Journal of the Royal Asiatic Society of Great Britain & Ireland, Volume 6

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Cambridge University Press for the Royal Asiatic Society, 1841 - Asia
Most years contain the Proceedings and Annual report of the society.

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Page 370 - And they set on for him by himself, and for them by themselves, and for the Egyptians, which did eat with him, by themselves : because the Egyptians might not eat bread with the Hebrews ; for that is an abomination unto the Egyptians.
Page 242 - It is difficult to comprehend how men, not assisted by revelation, could have soared so high, and approached so near to the truth.' ' Besides the five great commandments not to kill, not to steal, not to commit adultery, not to lie, not to get drunk, every shade of vice, hypocrisy, anger, pride, suspicion, greediness, gossiping, cruelty to animals, is guarded against by special precepts.
Page 147 - It is not to be supposed, however, that any reduction can be effected in the transport duties. The Chinese are unlikely to grant privileges to foreigners, which necessarily entail a loss on themselves ; and if no saving be made in the duties, then the carriage of the same quantity of woollens (five-sixths) would not amount to one-third of the carriage of tea from Fo-kien1.
Page 44 - Elizabeth, who said, that as a virtuous woman ought to look on none but her husband, so a subject ought not to cast his eyes on any other sovereign than him God had set over him. " I will not," said she, " have my sheep marked with a strange brand ; nor suffer them to follow the pipe of a strange shepherd*.
Page 56 - Turkic ; and then he asked me if I would serve him ; I answered him in regard I was a subject in his countrey I must be at his command, yett I was loth to leave my ould master in regard he lov'd me well ; at which wordes the Kinge did take me about the necke and kissed me three or four times, and sayd, I doe highly commend thy constancie ; neverthelesse I will intreat my brother thy lord...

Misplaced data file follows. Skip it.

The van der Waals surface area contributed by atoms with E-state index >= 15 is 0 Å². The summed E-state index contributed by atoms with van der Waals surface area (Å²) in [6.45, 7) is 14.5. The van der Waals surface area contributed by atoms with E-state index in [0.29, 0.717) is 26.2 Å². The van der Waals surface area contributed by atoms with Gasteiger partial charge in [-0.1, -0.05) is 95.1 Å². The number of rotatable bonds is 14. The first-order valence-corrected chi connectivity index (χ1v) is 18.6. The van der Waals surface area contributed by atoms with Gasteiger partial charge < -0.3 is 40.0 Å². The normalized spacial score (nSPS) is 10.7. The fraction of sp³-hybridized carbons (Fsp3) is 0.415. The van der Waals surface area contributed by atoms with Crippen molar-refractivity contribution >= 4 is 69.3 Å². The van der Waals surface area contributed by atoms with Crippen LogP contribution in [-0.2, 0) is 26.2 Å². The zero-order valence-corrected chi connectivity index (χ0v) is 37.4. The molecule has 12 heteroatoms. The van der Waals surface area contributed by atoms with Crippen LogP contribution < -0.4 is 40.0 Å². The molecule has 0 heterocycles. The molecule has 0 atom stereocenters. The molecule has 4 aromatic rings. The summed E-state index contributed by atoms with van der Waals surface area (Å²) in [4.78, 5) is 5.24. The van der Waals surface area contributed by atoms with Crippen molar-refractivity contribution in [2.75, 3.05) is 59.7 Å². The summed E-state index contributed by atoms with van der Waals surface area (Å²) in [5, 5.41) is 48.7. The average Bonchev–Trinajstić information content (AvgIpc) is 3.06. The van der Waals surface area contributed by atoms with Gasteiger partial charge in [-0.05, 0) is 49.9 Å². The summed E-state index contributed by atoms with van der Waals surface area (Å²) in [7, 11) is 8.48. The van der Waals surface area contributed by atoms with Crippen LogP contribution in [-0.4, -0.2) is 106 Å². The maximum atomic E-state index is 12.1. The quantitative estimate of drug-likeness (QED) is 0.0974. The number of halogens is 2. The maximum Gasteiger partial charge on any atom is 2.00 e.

Page 374 - giver of poison," and a "suborner of perjury," that Brahmans would have gone to sea. May not the interdict be fairly considered the consequence of the practice? and this would date the Institutes of Menu after the fourth century ! The last indication of modernism that occurs to me is the mention of the Puranas; and in the same verse, the heroic poems (although not by name) are referred to, which would give a date to Menu 1 From his high birth alone a Brahman is an object of veneration, EVEN TO DEITIES;...
Page 383 - It is highly probable that, of the present popular forms of the Hindu religion, none assumed their actual state earlier than the time of Sankara Acharya, the great Saiva reformer, who flourished, in all likelihood, in the eighth or ninth century.
Page 60 - I do hold him to be a great prophet, yea, the greatest that ever was; and I do think, verily, that if any man could forgive sins, it was he; for I have read that he did great miracles when he was upon...
Page 120 - ... unchanging outer cover of long, coarse hair, between the roots of which comes in winter an undercoat of downy wool that is naturally thrown off in spring or is carefully combed out for use. A remarkably fine species of this breed exists throughout the area to which the white-haired goat...
Page 275 - I will perspicuously set forth the visits of Buddho to Ceylon; the arrival of the relic and of the Bo-tree; the histories of the convocations; and of the sophisms of the Theros; the introduction of the religion [of Buddho] into the island ; and the settlement and pedigree of the sovereign [Wijayo]. It will be evident from the substance of the quotations here made, that the numerical extent of the dynasties [in my work] is exclusively derived from that source — [it is no invention of mine]. " Thus...

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